Con­se­quently, the 2017 medi­umterm bud­get pol­icy state­ment es­ti­mated that govern­ment rev­enue would ex­pe­ri­ence a rev­enue short­fall of R50.8-bil­lion for 2017-2018. Premised on im­prove­ment in eco­nomic per­for­mance, the over­all rev­enue short­fall was sub­se­quently re­vised to R48.2-bil­lion. Given the un­der­per­for­mance of eco­nomic growth re­cently, this rev­enue short­fall is likely to be re­vised up­wards, thus fur­ther shrink­ing the fis­cal space.

In 2018, be­cause of slow eco­nomic growth and the in­abil­ity to raise suf­fi­cient rev­enue to de­liver on its pro­grammes, the govern­ment de­cided, among other things, to in­crease the value added tax (VAT) for the first time in many years. Al­though the govern­ment would be able to raise some rev­enue through VAT, this in­crease could have a detri­men­tal ef­fect on eco­nomic ac­tiv­ity and eco­nomic growth. But the govern­ment ap­pears to have re­alised this risk; re­cently it de­cided to mit­i­gate fuel price in­creases by re­duc­ing the fuel levy/tax, al­beit once off.

The es­ti­mated cost to the govern­ment of this de­ci­sion is more than R575-mil­lion. The govern­ment will have to find ways of clos­ing or re­duc­ing the rev­enue gap that will oc­cur as a re­sult of this de­ci­sion or to re­duce spend­ing in its pro­grammes.

Tax­a­tion (mainly com­pany and per­sonal in­come tax) is the main source of any govern­ment rev­enue. In South Africa, these taxes con­tribute about 56% of the rev­enue, per­sonal in­come tax ac­count­ing for about 38% and com­pany tax ac­counts for about 18%. There­fore if the govern­ment wants to in­crease its rev­enue, in­creas­ing taxes is one of its ma­jor in­stru­ments. But the ex­tent to which the govern­ment can do so is limited be­cause higher tax rates in­hibit eco­nomic ac­tiv­ity and neg­a­tively af­fect eco­nomic growth.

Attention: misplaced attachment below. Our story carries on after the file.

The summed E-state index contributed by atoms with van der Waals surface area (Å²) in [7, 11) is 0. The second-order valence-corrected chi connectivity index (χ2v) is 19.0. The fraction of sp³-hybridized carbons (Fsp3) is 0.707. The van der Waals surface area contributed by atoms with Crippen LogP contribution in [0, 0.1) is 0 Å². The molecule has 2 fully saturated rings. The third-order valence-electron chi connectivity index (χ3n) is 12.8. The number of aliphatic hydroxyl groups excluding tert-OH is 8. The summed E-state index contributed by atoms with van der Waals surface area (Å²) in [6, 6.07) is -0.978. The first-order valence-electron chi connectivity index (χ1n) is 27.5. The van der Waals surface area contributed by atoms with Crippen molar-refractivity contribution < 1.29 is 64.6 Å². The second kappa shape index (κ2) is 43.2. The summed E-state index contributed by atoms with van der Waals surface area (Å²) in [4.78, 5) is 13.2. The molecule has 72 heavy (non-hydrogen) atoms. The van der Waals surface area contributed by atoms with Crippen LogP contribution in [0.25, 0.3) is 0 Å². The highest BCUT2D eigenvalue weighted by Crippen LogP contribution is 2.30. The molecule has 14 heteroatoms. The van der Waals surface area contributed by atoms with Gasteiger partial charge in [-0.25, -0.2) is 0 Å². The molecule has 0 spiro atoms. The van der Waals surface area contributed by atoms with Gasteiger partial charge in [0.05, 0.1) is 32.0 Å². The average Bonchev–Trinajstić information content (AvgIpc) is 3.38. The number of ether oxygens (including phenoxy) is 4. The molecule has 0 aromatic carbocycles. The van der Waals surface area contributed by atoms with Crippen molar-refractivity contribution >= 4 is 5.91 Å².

Sec­ond, unem­ploy­ment re­mains high. It has in­creased from 26.7% in the first quar­ter of 2018 to 27.2% in the sec­ond quar­ter. The govern­ment’s fis­cal in­ter­ven­tions such as pro­grammes aimed at the cre­ation of em­ploy­ment re­main in­ef­fec­tive in mak­ing sig­nif­i­cant im­prove­ments. The sit­u­a­tion is un­likely to im­prove be­cause, for var­i­ous rea­sons, both the pub­lic and pri­vate sec­tors have plans to re­duce their work­forces.

For ex­am­ple, the govern­ment, in line with the on­go­ing fis­cal con­sol­i­da­tion, has re­cently an­nounced its in­ten­tion to trim thou­sands of jobs in the pub­lic ser­vice. In the pri­vate sec­tor, Im­pala Plat­inum is plan­ning to cut 13 000 jobs over the next two years, An­gloGold Ashanti will shed 2000 jobs and Gold­field willn­nounced its plan for thou­sands of job cuts.

Job cuts lead to higher unem­ploy­ment, re­sult­ing in higher num­bers of in­di­vid­u­als qual­i­fy­ing for govern­ment so­cial grant pro­grammes and in­creas­ing the bur­den on the shrink­ing fis­cus.